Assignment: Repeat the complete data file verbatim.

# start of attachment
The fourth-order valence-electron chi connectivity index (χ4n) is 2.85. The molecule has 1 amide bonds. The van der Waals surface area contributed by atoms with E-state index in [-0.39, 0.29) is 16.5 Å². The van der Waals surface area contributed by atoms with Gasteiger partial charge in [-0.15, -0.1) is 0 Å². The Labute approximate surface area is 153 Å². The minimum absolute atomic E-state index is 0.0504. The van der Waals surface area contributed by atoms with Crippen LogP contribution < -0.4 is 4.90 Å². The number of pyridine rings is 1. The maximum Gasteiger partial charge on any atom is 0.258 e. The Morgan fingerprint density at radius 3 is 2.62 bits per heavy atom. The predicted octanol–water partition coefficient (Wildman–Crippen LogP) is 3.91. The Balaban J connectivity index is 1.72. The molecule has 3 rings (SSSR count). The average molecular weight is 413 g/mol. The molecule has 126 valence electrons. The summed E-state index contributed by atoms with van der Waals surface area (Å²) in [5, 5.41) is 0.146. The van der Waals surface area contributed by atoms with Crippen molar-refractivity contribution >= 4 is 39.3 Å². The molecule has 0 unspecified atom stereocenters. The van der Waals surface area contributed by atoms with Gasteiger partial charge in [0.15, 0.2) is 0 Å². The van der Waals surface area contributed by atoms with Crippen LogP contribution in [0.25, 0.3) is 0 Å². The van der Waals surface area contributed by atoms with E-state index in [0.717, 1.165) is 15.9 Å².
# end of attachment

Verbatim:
The fourth-order valence-electron chi connectivity index (χ4n) is 2.85. The molecule has 1 amide bonds. The van der Waals surface area contributed by atoms with E-state index in [-0.39, 0.29) is 16.5 Å². The van der Waals surface area contributed by atoms with Gasteiger partial charge in [-0.15, -0.1) is 0 Å². The Labute approximate surface area is 153 Å². The minimum absolute atomic E-state index is 0.0504. The van der Waals surface area contributed by atoms with Crippen LogP contribution < -0.4 is 4.90 Å². The number of pyridine rings is 1. The maximum Gasteiger partial charge on any atom is 0.258 e. The Morgan fingerprint density at radius 3 is 2.62 bits per heavy atom. The predicted octanol–water partition coefficient (Wildman–Crippen LogP) is 3.91. The Balaban J connectivity index is 1.72. The molecule has 3 rings (SSSR count). The average molecular weight is 413 g/mol. The molecule has 126 valence electrons. The summed E-state index contributed by atoms with van der Waals surface area (Å²) in [5, 5.41) is 0.146. The van der Waals surface area contributed by atoms with Crippen molar-refractivity contribution >= 4 is 39.3 Å². The molecule has 0 unspecified atom stereocenters. The van der Waals surface area contributed by atoms with Gasteiger partial charge in [0.15, 0.2) is 0 Å². The van der Waals surface area contributed by atoms with Crippen LogP contribution in [0.25, 0.3) is 0 Å². The van der Waals surface area contributed by atoms with E-state index in [0.717, 1.165) is 15.9 Å².